Travel and expense reimbursement fraud is one the easiest ways employees can get away with stealing from your company.
A study released last month by Oversight Systems, an expense report technology provider, found that 20 percent of employees have committed expense fraud, filing at least one expense that did not comply with the company reimbursement criteria.
According to Oversight, 5 percent of employees committed 82 percent of all the expense infractions, suggesting that these employees were able to get away with it on multiple occasions. The study also revealed that travel-related expenses like airfare, hotels, and car rentals were the most difficult for companies to validate.
This can be a devastating problem for employers. Corporate expense fraud cost the companies in its study about $14 million in losses during a three-month period earlier this year. To combat the issue, check out some of the safeguards business accounting firm StoneBridge Business Partners suggests to its clients.
Create a Fraud-Proof Reimbursement Policy
Clearly communicate to employees what they can and can't buy on the company dime. Per diem amounts should also be indicated. Reimbursing employees should be handled by accounts payable or payroll--never reimburse employees in cash.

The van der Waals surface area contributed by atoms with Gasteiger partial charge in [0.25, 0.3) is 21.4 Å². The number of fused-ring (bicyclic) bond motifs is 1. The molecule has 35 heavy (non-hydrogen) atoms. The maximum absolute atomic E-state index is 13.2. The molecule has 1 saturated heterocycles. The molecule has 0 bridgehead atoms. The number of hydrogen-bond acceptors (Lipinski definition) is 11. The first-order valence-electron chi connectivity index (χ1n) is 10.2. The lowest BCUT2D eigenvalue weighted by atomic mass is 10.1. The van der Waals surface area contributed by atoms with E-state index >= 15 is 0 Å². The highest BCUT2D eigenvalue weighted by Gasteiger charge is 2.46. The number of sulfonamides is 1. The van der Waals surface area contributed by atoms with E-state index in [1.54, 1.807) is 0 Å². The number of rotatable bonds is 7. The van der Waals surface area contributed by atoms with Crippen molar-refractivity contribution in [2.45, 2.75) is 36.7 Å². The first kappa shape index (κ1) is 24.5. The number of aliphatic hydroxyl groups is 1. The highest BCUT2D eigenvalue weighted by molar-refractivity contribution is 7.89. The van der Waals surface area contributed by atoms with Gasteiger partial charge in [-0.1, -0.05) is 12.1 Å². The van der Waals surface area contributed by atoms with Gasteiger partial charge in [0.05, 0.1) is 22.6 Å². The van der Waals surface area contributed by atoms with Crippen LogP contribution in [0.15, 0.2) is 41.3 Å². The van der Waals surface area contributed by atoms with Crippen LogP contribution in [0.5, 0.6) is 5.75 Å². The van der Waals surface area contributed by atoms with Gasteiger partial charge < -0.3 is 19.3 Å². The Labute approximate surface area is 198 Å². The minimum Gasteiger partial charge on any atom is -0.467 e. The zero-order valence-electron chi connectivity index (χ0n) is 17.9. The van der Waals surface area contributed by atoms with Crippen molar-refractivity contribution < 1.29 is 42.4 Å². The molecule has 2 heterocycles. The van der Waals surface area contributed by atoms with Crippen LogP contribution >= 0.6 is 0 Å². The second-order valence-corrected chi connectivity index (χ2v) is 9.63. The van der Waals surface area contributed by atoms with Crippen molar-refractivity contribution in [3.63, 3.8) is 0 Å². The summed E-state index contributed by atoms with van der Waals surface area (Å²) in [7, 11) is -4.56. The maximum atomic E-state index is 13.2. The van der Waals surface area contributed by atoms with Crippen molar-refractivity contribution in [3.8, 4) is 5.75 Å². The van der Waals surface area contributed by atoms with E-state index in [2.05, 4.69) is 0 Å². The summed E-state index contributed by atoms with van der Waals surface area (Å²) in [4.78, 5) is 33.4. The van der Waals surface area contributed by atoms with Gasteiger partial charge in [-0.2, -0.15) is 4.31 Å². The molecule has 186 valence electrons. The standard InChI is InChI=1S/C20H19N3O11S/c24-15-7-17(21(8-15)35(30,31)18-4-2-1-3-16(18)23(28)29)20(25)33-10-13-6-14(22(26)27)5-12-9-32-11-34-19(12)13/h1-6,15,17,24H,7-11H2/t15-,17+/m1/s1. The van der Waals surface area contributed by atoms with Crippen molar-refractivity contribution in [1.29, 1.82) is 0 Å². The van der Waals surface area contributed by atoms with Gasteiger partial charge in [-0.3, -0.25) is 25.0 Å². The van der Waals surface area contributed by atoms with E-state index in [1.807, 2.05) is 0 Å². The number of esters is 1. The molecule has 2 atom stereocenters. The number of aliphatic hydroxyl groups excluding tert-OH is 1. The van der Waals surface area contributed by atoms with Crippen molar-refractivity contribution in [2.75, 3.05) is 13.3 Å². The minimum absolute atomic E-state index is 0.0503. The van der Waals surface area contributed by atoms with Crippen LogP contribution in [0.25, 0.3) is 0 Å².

Ask for Original Documentation
Receipts are crucial in validating expenses because they indicate the exact amount charged as well as the time and place of purchase. Communicate to employees that they should include original receipts in their reports or to keep them for future audits. Routinely auditing an employee's expense report can keep your company on guard.
Implement a Formal Review Process
Different departments should review each expense report to ensure proper company compliance. Have managers, payroll, and HR review and question reports with large or suspicious out-of-pocket expenditures.
Use Corporate Cards
With charge cards, employers have more control over the company expenses. Request the activity on each card individually to cross-reference the expense report. To prevent duplicate expenses, have a consistent policy and stick to employees either filing for reimbursements or using the company card.
This may be a harsh move, but fraud is a serious crime. Letting serious violators off the hook reassures them of the lack of consequences and can encourage other employees to follow suit.